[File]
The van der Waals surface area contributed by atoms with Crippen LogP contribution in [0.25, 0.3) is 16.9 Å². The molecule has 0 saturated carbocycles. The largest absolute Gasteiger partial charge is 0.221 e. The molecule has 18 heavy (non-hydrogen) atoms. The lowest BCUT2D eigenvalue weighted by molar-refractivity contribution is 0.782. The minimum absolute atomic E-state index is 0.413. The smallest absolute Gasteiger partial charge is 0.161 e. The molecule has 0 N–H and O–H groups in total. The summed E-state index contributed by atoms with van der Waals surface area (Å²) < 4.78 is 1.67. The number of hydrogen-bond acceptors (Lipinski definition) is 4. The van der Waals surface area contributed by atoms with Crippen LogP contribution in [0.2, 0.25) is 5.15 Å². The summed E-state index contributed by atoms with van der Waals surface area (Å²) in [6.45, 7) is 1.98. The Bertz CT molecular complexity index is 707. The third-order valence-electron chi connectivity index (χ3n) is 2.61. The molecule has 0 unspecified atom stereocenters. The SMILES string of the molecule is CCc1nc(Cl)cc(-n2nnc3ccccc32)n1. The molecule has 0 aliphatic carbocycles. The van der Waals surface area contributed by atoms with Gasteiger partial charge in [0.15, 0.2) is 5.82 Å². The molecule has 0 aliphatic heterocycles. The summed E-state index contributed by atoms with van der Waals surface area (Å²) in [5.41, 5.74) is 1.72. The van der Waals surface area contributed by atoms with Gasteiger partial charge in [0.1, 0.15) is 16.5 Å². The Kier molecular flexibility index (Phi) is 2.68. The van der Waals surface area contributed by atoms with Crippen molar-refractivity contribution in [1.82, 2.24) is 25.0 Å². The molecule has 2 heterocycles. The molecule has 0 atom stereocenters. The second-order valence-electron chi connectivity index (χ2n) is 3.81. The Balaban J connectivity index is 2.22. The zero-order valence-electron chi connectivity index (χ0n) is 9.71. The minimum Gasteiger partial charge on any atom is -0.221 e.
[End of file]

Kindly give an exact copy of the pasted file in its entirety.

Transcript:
The van der Waals surface area contributed by atoms with Crippen LogP contribution in [0.25, 0.3) is 16.9 Å². The molecule has 0 saturated carbocycles. The largest absolute Gasteiger partial charge is 0.221 e. The molecule has 18 heavy (non-hydrogen) atoms. The lowest BCUT2D eigenvalue weighted by molar-refractivity contribution is 0.782. The minimum absolute atomic E-state index is 0.413. The smallest absolute Gasteiger partial charge is 0.161 e. The molecule has 0 N–H and O–H groups in total. The summed E-state index contributed by atoms with van der Waals surface area (Å²) < 4.78 is 1.67. The number of hydrogen-bond acceptors (Lipinski definition) is 4. The van der Waals surface area contributed by atoms with Crippen LogP contribution in [0.2, 0.25) is 5.15 Å². The summed E-state index contributed by atoms with van der Waals surface area (Å²) in [6.45, 7) is 1.98. The Bertz CT molecular complexity index is 707. The third-order valence-electron chi connectivity index (χ3n) is 2.61. The molecule has 0 unspecified atom stereocenters. The SMILES string of the molecule is CCc1nc(Cl)cc(-n2nnc3ccccc32)n1. The molecule has 0 aliphatic carbocycles. The van der Waals surface area contributed by atoms with Gasteiger partial charge in [0.15, 0.2) is 5.82 Å². The molecule has 0 aliphatic heterocycles. The summed E-state index contributed by atoms with van der Waals surface area (Å²) in [5.41, 5.74) is 1.72. The van der Waals surface area contributed by atoms with Gasteiger partial charge in [0.1, 0.15) is 16.5 Å². The Kier molecular flexibility index (Phi) is 2.68. The van der Waals surface area contributed by atoms with Crippen molar-refractivity contribution in [1.82, 2.24) is 25.0 Å². The molecule has 2 heterocycles. The molecule has 0 atom stereocenters. The second-order valence-electron chi connectivity index (χ2n) is 3.81. The Balaban J connectivity index is 2.22. The zero-order valence-electron chi connectivity index (χ0n) is 9.71. The minimum Gasteiger partial charge on any atom is -0.221 e.